The Courier News from Blytheville, Arkansas on May 14, 1968 · Page 2
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The Courier News from Blytheville, Arkansas · Page 2

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Blytheville, Arkansas
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Tuesday, May 14, 1968
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Page 2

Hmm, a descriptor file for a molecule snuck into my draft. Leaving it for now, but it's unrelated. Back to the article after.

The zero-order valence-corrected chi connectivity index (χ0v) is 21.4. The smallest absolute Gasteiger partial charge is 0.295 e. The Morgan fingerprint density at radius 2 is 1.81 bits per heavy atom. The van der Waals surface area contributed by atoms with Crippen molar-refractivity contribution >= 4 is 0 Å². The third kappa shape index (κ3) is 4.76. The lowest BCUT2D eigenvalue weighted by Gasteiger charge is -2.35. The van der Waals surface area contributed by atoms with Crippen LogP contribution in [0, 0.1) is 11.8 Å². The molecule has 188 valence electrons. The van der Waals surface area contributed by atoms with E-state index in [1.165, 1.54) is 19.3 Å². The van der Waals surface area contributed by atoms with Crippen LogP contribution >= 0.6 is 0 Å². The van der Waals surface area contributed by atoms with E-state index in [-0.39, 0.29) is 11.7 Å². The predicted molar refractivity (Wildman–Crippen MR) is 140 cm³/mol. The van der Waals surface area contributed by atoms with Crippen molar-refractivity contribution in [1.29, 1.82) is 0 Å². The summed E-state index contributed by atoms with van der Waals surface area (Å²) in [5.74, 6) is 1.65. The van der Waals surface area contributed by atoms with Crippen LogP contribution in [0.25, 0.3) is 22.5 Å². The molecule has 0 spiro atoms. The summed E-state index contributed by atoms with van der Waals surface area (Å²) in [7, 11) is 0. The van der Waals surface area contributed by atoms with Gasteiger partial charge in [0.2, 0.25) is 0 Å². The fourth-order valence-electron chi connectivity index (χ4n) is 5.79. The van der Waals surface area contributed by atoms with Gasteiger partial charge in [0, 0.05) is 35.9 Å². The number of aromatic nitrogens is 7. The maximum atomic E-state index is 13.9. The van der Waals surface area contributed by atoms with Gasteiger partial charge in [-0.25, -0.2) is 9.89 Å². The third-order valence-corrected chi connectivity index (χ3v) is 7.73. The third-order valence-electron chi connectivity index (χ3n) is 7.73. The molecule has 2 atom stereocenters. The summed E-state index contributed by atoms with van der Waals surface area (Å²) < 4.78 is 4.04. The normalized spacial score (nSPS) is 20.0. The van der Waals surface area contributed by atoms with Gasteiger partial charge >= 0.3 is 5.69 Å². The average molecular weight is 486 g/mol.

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,-fiff Tw» - Blythevllle (Art.) Courier Newi - Tuesday, May 14,1W» THESE THREE TOTS were judged winners Saturday night in the Little Miss Blytheville contest, sponsored by the Jaycettes. First place went to Kimberly Michelle Ray (right), 4-year-old daughter of Mr. and Mrs. Buddy Ray of Blytheyille. The second runner- up, Cheryl Hays (center), Js the daughter of Mr. and Mrs. Bill Hays .of Blytheville, and the third place winner was Carla Sue Clifton, daughter of Mr. and Mrs. Carl Clifton, also of Blythevill.e (Courier News Photo) Daily Record Weather U. S. Weather Bureau Agricultural Service Kelser, Ark. General Weather Features — A diffused warm front runs on an east-west line through-Arkansas this morning. Some phenomenal rainfall totals have been reported this morning as the result of the heavy showers during the past 24 hours. Some of the largest amounts, Little Eock, 5.06; Arkadelphia, 7.70; Bismark, 7.20; Mt. Ida, 6.29 with 13.59 in the last seven days. Daytime heating will touch off additional thundershowers today but they are not expected to be as heavy or as widespread as yesterday's rain. Weather Effects on Agriculture — Heavy rains in the delta continue to plague farmer operations. The south delta is rapidly reaching the point of no return as far as cotton planting is concerned, and the additional rain yesterday in much of the area 'will keep -farmers out of the fields for at least another three or four days. Showers are still in the. forecast for today but they are expected to be mdre widely scattered and not nearly as heavy as the past few days. However, we are still in a very moist air mas and showers could still release considerable moisture in some localities. Soil temperatures dropped several degrees in the wet weather with the following two-inch av- cafges for Monday: Keiser had 68;. Marked Tree, 68; Stuttgart, 69? and Rohwer, 76. Yesterday's high — 78 Overnight low — 64 Precipitation previous 24 hours (to 7 «f.m. today! — 1.32 precipitation Jan 1 to date—li.84 Sunset today — 7:54 Sunrise tomorrow 5:59 This Date a. 1'car Ago yesterday's high — 72 Overnight low — 57 precipitation Jan. 1 to dat«—14.93 Michael Street Graveside services for Mich' ael Street, infant son of Airman and Mrs. Mike Street, will be Wednesday at Memorial Gardens Cemetery in Colorado Springs, Coio., with Cobb Funeral Home in charge locally. He died Saturday in Blytheville Air Force Basa Hospital shortly after birth. Markets Open High Low Chicago Wheat May . 136 136% 136 July . 138Vs 139 138% Sept . 142% 142% 142% 142% Last 136% 139 Chicago Soybeans May . IWk 272% 272'/4 Jluy . 273 273% Aug . 271% 272 272% 273 271% 272% 273V 2 271% New York Stocks Texas GS 128% Chrysler 64 RCA 51% AT & T 49% Dow SOV's Xerox 287% GM 82% Pan Americ 20% Ford 55 W'house 71% US Steel 39% Curtis Pub 7% Comsat 62% Amer. Motors 13 Sears '. 68% Parke Davis 31% Gen. Elect 90% Beth. Steel 29% Reynolds Tob 42% Standard NJ 69% Holiday Inn 62W Ark-La 37% Ark-Mo (BID) 10% Divco-Wayne 54 7 /a Two Services At Mission Rev. Vaughn Denton of Cros- settj Ark., will be the speaker at Mississippi County Union Mission in 7:15 services tonight. He will speak on the American home. Margaret and Neal Suddard will lead the musical program. On Friday at 7:15, Rev. Joseph Aldridge, pastor of the Cole Ridge Baptist Church, will speak at the Mission. The Sud- dards again will lead the musical program. Both services are open to the public. Boy Electrocuted BAWLEY, Calif. (AP) - A portable hair dryer fell into his bathtub and electrocuted Hector Ken Tom, 8. Found unconscious by his parents, Mr. and Herman Tom, the boy did not respond to treatment with a re- sucitator. Seal Bit Him SAN FRANCISCO (AP) Malcolm Coulter, member of a birdwatching expedition to the bleak Farallon Islands in the Pacific 26 miles west of here, vis$ flown to the mainland by Coast Guard helicopter for treatment of an elephant seal bite on the shin. •The elephant seal, said £ zoologist, is "not vicious ordinarily. However, if you irritate them, they will insp." dedicated to the highest standards ot service COBB FUNERAL HOME if a member of NATIONAL SELECTED MORTICIANS on International Association of funeral Director* with a code of e/.hics dedicated to serve and protect the public inttrat. • MCMBCR BY INVITATION Cobb Funeral Home BLYTHEVILLE, ARK. John Manning Services for John Manning, 79, who died Saturday, will be 1 p.m tomorrow at Pilgrim Rest Baptist Church with Rev. P. J. James officiating. Burial will be in Carr Cemetery at Armorel, Home Funeral Home in charge. { Born at Halls, Tenn., he was a Calumet resident for 22 years He moved to Mississippi County in 1916 as a farm worker. He.leaves two cousins, Mrs. Corine Taylor of Battle Creek, Mich., and Mrs. Grace Richerson of Blytheville. Remember Pay Your Paper Boy A. M. Roundup (Continued from Page One) directly after state governmental offices. / THE MISSISSIPPI COUNTY Association for Re- larded Children will sponsor a summer day camp for children enrolled in special education, according to Mrs. Borum Alexander and Mary Alexander, co-directors for the project. The camp will be held in the Women's Exhibit Build, ing in Walker Park from July 15 through the 19, beginning at 9 a.m. each day and ending at 1:30 p.m., the directors said. Students of high school or college. age interested in serving as councilors for the camp may get additional information by calling PO 3-3123, officials said. VIETNAM (Continued from Page One) most or all of the passengers were Vietnamese. The plane reportedly was hit a it was taking off, crashed into the side of a mountain and exploded. An estimated 5,000 North Vietnamese troops had threatened to overrun the camp about miles southwsst of Da Nang, and U.S. planes evacuated nearly 1,700 allied troops and civilians. "We evacuated our troops and elected to bomb the hell out of the North Vietnamese, which we're doing right now," a U.S. officer said. He said the camp was not protecting any major population center nor was it astride any major infiltration route but "was part of a screen, useful to stop infiltration through the area or an occupancy of the enemy." . Nineteen Americans . were killed and 125 were wounded fighting a rear-guard action to cover the evacuation. South Vietnamese casualties have not been reported,. but the U.S. Command estimated that at least 300 of the enemy were killed in the ground fighting that began last Friday, . The U. S. Command said the camp would be moved to a new site. The B52 bombers have flown 13 missions around Kham Due in the last two days, dropping more than 500 tons of bombs on suspected troop concentrations. It was believed tlie North Vietnamese troops had moved against the camp from sanctuaries in Laos, about 14 miles to the west. With the enemy's nine-day offensive against Saigon declared j crushed, Australian, South Vietnamese and American infantrymen on sweep missions engaged units in seven clashes Monday from four to 29 miles from the capital. Allied casualties were reported light. In air raids on North Vietnam's southern panhandle, U.S. Jilots said their bombs hit two lighway bridges Monday near Vinh, 145 miles above the demilitarized zone and about 25 miles below the 19th parallel. Wyoming Was First The Wyoming territorial leg- slature granted women the right to vote in 1859, although national suffrage for women did not come until 1920 with the 19th amendment to the Constitution. OSCEOLA (Continued from Page One) constitution, so T feel the council should approve the petition," Hyatt said. Wiygul then ashed for a vote and the petition was passed with all but Morgan voting for it. * * * • Bids were received on police cars from three dealers, Tim Bowles M.o t o r Company, Buchanan Chevrolet and L o' u i s George Motor Company. Included in the bids was a possibility, of a leasing term. for cars, allowing the city to * atT ', h ?y j u |J A ° not believe^tha buy one car from each dealer and then, at. the end of six PEACE (Continued from Page One) public position but indicate pr] vatcly to the United States tha Hanoi would de-escalate if John son ended the bombing. Another is to treat .th« problem not aS a stalemate over de escalation but as a block to car tying the talks into a new phase. This could bi circua vented by discussing in detai now the long-range problems o peace involved in de-escalation Conceivably this discussion, if i went well, could move both na tiofts closer to a full-scale peac conference and make reduction in military operations more at tractive to both. Xuan Thuy gave some indica tion Monday that-such handling of the issue might be acceptabl to him. He said "we wish to bb tain a clear and • positive an swer" from the United States o the end of bombing hilt indicated he is willing to wait for th answer to develop "during thes official conversations.' Behind such maneuvering i almost total distrust by eaci government that the other wil be honest or make deals withou deceit. North Vietnamese diplomats are reported to have told Wes terners privately, for .example months pr one year, trading the car in for a new one and paying only $100 per each month they had used the old car. Thus at the end of six months a new car would cost $600 or $1200 for one year. The council decided to ask each of. the three dealers to bid on trading in a 1967 Ponliac, presently used by the p o 1 i c e force; and investigate the possibility of leasing new cars on the $100-per-month basis. the United States will withdraw its troops from South Vietnam and abandon bases in which i has invested vast amounts o: money and blood. Harriman's reiteration Mon day that "we are prepared to withdraw our forces as your side withdraws" and his assurance that "we desire ho bases in South Vietnam" are assumed ti carry little conv^tiori with the North Vietnamese. U.S. officials are known to be W. L. Colemon .Services for Willie Lee Coleman, who died Saturday at Kennedy Veteran's Hospital in Memphis, will be noon tomorrow at Nehemiah Temple, Rev. John Moore, officiating. Burial will be in Memphis' National Cemetery, Thursday at 11 a.m., with Home Funeral Home in charge. A veteran of World War II, ie was 54 years old. He leaves his wife, Mrs. Ethel Coieman of Blytheville; Six sons, Richard Coieman and Eddie Coieman, both of Flint, Mich., Willie L. COleman Jr., Clyde B. Coieman, Joseph eman and Ronald Coieman, all of BJytheville; Ten daughters, Mrs. Ethel Sims of Flint, Willie Mae Coie- man, Dorothy Coieman, Thelma Coieman, Sandra Coieman, Terry Coieman, Brenda Coieman, Deborah Coieman and Mrs. Rosetta Humph, all of Blytheville and Bonnie Coieman of Little Rock. Suicide Writer YUCAPA, Calif. (AP) — Inside • a sealed refrigerator, police say, young William B Moore wrote of his ordeal. "It is 1 old's note a.m.," the declared. 17-year- 'I have sealed the inside with masking tape. . "I have taken sleeping pills. 1 have an awful taste. "Moisture is condensing on the walls. There's a lack of oxygen. Pass out soon. Feel like fainting." On both sides of a paper and one side of a piece of cardboard were scribbled "G o o d b y," "Thanks," "Love," and other words illegible. The notes and a flashlight were found Wednesday night beside the boy's body in the refrigerator in a shed behind his home. Four student friends said they received letters from young Moore' saying that he intended to take his life. No reason was given. A .brother, a grandchildren. sister and 12 Unsolved Mystery Believed lost in a heavy gale he USS Grampus, carrying a crew of 65 officers and men, was last seen on March 14, 1843. The mystery of its disap- learance has never been solved. FB1V1LEGE8 AUTHORIZED 48 SECOND CLASS MAIL Bljthesllln Courier NIWI BLVTHEVILLE, ARK. ZIP - 72315 Harry W. Halnes, Publish!! 3rd at Walnut 8t BlvtheTille, Ark. Published dally except Sunday Second class pottagt pain at Blytheville. Ark. In Blvthevllle Mid towns In the Blytheville trade territory. HOME DELIVER V RATES Daily 35c per week BY MAIL PAYABLE IN ADVANCE Within so mUes of BljthwIUe 58.00 per jo* M*w« than 50 miles from «!.00 per year A BLYTHEVItLE STUDENT, Joe Pride (left), son W Mr. and Mrs. .Joe P. Pride, left Monday for Detroit, Mich., where he will compete in the International Science Fair. Pride was the winner of the State Science Fair held in Arkadelphia, Ark., in March making him eligible for the Detroit contest. He will be accompanied on the trip by his biology instructor, Dewayne Miller (right), and will be in competition with approximately 400 other students from all over the world. (Courier News Photo) > . extremely skeptical about North Vietnam's intentions. They fear that Hanoi's real purpose is not to make peace on any compromise terms but to create weakness and mistrust in the allied camp and use talk of peace to help them take over South Vietnam. A major concern of U:S. policymakers : is to .prevent a vedge being driven between.the Washington and Saigon governments by Hanoi. Hiiiniiiiiiiiiiiiiiniiniiiiiiiiiiiiiiiiiiii Services By COBB FUNERAL HOME INTEGRITY MICHAEL STREET, Wednef. day, Colorado Springs, Colo. four Choice 3 DIAMOND PRINCESS RING Or 3 DIAMOND DINNER RING 3 Brilliant diamonds set f m the newest' IQ-KT. Gold mounting. SAVE AT »4 1 DRIIFUS' > I II 8 Ways to Buy, • Cash • Charge • Lay-A-Way . MAN'S GENUINE CATS EYE OR SIGNET RING Maitiv* ity]*d fo glvt ^ , yam of wearing pltni- uro. 10 Karat natural Your Choice S1Q95 19 Ways to Buy: • Cash • Charge • Lay-Away PLENTY OF WATER mokes the difference Andourgoalis always to provide plenty of ivater... when and where you need it. BLYTHEVILLE WATERCO.